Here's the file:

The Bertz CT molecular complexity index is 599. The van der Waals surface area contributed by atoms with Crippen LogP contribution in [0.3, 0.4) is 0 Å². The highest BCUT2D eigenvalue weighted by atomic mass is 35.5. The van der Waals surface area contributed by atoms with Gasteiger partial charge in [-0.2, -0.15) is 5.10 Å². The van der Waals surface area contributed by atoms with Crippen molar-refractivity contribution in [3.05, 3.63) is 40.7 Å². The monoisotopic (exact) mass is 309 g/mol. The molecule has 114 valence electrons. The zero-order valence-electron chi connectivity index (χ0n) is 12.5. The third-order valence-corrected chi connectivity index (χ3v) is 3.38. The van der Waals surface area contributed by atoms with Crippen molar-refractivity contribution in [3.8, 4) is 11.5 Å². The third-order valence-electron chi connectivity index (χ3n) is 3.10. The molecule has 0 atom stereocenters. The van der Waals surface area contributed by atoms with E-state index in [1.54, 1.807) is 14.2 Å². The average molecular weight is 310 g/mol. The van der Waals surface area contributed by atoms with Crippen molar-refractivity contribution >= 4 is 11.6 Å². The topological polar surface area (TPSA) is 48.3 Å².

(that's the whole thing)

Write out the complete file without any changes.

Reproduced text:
The Bertz CT molecular complexity index is 599. The van der Waals surface area contributed by atoms with Crippen LogP contribution in [0.3, 0.4) is 0 Å². The highest BCUT2D eigenvalue weighted by atomic mass is 35.5. The van der Waals surface area contributed by atoms with Gasteiger partial charge in [-0.2, -0.15) is 5.10 Å². The van der Waals surface area contributed by atoms with Crippen molar-refractivity contribution in [3.05, 3.63) is 40.7 Å². The monoisotopic (exact) mass is 309 g/mol. The molecule has 114 valence electrons. The zero-order valence-electron chi connectivity index (χ0n) is 12.5. The third-order valence-corrected chi connectivity index (χ3v) is 3.38. The van der Waals surface area contributed by atoms with Crippen molar-refractivity contribution in [3.8, 4) is 11.5 Å². The third-order valence-electron chi connectivity index (χ3n) is 3.10. The molecule has 0 atom stereocenters. The van der Waals surface area contributed by atoms with E-state index in [1.54, 1.807) is 14.2 Å². The average molecular weight is 310 g/mol. The van der Waals surface area contributed by atoms with Crippen molar-refractivity contribution >= 4 is 11.6 Å². The topological polar surface area (TPSA) is 48.3 Å².